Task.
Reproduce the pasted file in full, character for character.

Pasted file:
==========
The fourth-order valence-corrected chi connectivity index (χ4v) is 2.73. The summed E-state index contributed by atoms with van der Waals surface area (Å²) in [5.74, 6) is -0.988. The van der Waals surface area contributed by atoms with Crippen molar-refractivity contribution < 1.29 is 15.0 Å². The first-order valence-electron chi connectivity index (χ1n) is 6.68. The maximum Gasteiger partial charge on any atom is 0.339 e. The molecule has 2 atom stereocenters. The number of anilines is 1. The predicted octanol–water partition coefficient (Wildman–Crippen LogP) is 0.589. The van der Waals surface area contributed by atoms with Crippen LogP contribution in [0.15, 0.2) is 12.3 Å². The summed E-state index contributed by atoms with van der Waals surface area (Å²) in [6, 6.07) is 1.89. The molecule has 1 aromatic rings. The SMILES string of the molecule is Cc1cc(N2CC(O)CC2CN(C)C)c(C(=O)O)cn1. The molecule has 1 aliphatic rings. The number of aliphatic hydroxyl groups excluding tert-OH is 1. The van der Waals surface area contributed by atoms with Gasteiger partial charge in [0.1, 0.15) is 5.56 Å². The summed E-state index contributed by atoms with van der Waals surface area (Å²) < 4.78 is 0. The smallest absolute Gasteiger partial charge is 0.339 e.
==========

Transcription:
The fourth-order valence-corrected chi connectivity index (χ4v) is 2.73. The summed E-state index contributed by atoms with van der Waals surface area (Å²) in [5.74, 6) is -0.988. The van der Waals surface area contributed by atoms with Crippen molar-refractivity contribution < 1.29 is 15.0 Å². The first-order valence-electron chi connectivity index (χ1n) is 6.68. The maximum Gasteiger partial charge on any atom is 0.339 e. The molecule has 2 atom stereocenters. The number of anilines is 1. The predicted octanol–water partition coefficient (Wildman–Crippen LogP) is 0.589. The van der Waals surface area contributed by atoms with Crippen LogP contribution in [0.15, 0.2) is 12.3 Å². The summed E-state index contributed by atoms with van der Waals surface area (Å²) in [6, 6.07) is 1.89. The molecule has 1 aromatic rings. The SMILES string of the molecule is Cc1cc(N2CC(O)CC2CN(C)C)c(C(=O)O)cn1. The molecule has 1 aliphatic rings. The number of aliphatic hydroxyl groups excluding tert-OH is 1. The van der Waals surface area contributed by atoms with Gasteiger partial charge in [0.1, 0.15) is 5.56 Å². The summed E-state index contributed by atoms with van der Waals surface area (Å²) < 4.78 is 0. The smallest absolute Gasteiger partial charge is 0.339 e.